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Measurement

An old illustration (a woodcut) showing the new decimal units used in France after November 1800. In the key, each of the new...Read More >>An old illustration (a woodcut) showing the new decimal units used in France after November 1800. In the key, each of the new units is followed by the old unit in brackets: the litre, the gram, the metre, the are (100 square metres), the franc and the stère (1 cubic metre of wood). Measurement is a way of showing the size, length or amount of something. There are units of measurement to describe length (how far something is from end to end); mass (the amount of matter present in something); and capacity (the amount that something can contain). There are two systems of weights and measures: Imperial, and the International System of Units or Système Internationale (SI). Imperial was formerly used across the British Empire, including what became the United States, and included inches, feet, ounces and pounds. SI is based on the metric system, devised in France in the 18th century, in which all measures were established scientifically. The measures are all also able to be easily divided or multiplied by 10, making it simple to use. SI is now the recognized system of measurement used all over the world.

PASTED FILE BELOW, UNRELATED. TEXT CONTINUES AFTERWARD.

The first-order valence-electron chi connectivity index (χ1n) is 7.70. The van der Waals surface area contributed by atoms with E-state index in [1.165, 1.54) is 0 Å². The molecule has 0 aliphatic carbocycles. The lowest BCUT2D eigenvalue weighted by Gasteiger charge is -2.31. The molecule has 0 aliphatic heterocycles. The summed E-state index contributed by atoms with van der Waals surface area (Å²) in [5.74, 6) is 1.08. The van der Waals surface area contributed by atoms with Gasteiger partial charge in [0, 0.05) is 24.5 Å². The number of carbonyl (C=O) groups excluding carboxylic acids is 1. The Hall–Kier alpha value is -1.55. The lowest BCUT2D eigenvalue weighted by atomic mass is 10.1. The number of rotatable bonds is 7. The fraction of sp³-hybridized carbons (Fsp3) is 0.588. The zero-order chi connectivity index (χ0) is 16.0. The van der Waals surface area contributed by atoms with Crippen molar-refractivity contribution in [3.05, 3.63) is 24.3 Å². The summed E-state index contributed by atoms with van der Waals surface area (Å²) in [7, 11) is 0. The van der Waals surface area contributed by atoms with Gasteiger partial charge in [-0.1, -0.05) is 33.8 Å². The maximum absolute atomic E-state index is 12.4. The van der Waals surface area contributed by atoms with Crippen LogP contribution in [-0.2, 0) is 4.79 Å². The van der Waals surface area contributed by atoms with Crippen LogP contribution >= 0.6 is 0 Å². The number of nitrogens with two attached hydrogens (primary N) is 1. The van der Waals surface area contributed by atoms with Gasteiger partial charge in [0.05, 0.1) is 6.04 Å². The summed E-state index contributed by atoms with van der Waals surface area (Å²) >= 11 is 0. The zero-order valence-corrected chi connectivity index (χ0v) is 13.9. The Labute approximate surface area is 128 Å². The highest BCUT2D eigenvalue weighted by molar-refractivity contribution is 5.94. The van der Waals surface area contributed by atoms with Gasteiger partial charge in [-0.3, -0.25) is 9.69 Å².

Measurements in ancient Egyptian times were based on parts of the body

History 

Early units of weights and measures used the human body and nature. Ancient Babylonian and Egyptian records from about 3000 BC show length was measured with the forearm, hand and finger. Grain could be used to measure capacity. Later, the Romans set standard measures including units such as the palm, feet and paces in a system of weights and measures. Miles, pounds and ounces, all devised by the Romans, are still in use today. 

A Roman mile was the distance a Roman soldier could march in 1000 paces—that is, 2000 steps. "Mile" comes from the Latin word for a thousand, mille.

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